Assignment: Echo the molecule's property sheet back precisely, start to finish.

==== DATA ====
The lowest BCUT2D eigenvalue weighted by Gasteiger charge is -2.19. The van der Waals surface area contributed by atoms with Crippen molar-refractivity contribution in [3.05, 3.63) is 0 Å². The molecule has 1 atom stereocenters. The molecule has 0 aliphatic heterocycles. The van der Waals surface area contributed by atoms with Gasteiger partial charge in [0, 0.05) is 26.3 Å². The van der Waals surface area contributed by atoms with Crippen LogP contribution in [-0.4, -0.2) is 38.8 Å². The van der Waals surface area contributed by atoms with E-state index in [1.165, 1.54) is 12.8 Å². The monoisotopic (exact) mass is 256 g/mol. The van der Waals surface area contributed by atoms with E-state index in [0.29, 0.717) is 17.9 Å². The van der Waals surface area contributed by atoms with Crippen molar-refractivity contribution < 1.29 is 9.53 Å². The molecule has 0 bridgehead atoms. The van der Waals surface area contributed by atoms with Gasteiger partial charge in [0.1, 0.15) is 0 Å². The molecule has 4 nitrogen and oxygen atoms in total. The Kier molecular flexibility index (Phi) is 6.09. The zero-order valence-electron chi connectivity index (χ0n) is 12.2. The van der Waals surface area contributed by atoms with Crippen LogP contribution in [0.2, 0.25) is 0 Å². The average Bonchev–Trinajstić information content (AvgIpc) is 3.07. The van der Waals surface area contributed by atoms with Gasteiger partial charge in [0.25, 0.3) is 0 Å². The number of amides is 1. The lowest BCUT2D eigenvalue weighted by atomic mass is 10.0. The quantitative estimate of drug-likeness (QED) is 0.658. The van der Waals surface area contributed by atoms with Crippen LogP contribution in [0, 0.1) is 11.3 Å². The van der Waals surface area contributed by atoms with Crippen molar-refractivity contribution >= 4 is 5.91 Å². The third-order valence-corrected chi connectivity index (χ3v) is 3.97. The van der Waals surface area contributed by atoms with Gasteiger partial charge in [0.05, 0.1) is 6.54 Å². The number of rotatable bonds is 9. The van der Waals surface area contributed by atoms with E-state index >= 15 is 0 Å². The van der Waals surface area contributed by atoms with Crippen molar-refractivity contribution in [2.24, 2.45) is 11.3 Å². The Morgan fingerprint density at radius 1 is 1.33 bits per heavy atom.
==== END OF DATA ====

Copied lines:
The lowest BCUT2D eigenvalue weighted by Gasteiger charge is -2.19. The van der Waals surface area contributed by atoms with Crippen molar-refractivity contribution in [3.05, 3.63) is 0 Å². The molecule has 1 atom stereocenters. The molecule has 0 aliphatic heterocycles. The van der Waals surface area contributed by atoms with Gasteiger partial charge in [0, 0.05) is 26.3 Å². The van der Waals surface area contributed by atoms with Crippen LogP contribution in [-0.4, -0.2) is 38.8 Å². The van der Waals surface area contributed by atoms with E-state index in [1.165, 1.54) is 12.8 Å². The monoisotopic (exact) mass is 256 g/mol. The van der Waals surface area contributed by atoms with E-state index in [0.29, 0.717) is 17.9 Å². The van der Waals surface area contributed by atoms with Crippen molar-refractivity contribution < 1.29 is 9.53 Å². The molecule has 0 bridgehead atoms. The van der Waals surface area contributed by atoms with Gasteiger partial charge in [0.1, 0.15) is 0 Å². The molecule has 4 nitrogen and oxygen atoms in total. The Kier molecular flexibility index (Phi) is 6.09. The zero-order valence-electron chi connectivity index (χ0n) is 12.2. The van der Waals surface area contributed by atoms with Crippen LogP contribution in [0.2, 0.25) is 0 Å². The average Bonchev–Trinajstić information content (AvgIpc) is 3.07. The van der Waals surface area contributed by atoms with Gasteiger partial charge in [0.25, 0.3) is 0 Å². The number of amides is 1. The lowest BCUT2D eigenvalue weighted by atomic mass is 10.0. The quantitative estimate of drug-likeness (QED) is 0.658. The van der Waals surface area contributed by atoms with Crippen LogP contribution in [0, 0.1) is 11.3 Å². The van der Waals surface area contributed by atoms with Crippen molar-refractivity contribution >= 4 is 5.91 Å². The third-order valence-corrected chi connectivity index (χ3v) is 3.97. The van der Waals surface area contributed by atoms with Gasteiger partial charge in [0.05, 0.1) is 6.54 Å². The number of rotatable bonds is 9. The van der Waals surface area contributed by atoms with E-state index >= 15 is 0 Å². The van der Waals surface area contributed by atoms with Crippen molar-refractivity contribution in [2.24, 2.45) is 11.3 Å². The Morgan fingerprint density at radius 1 is 1.33 bits per heavy atom.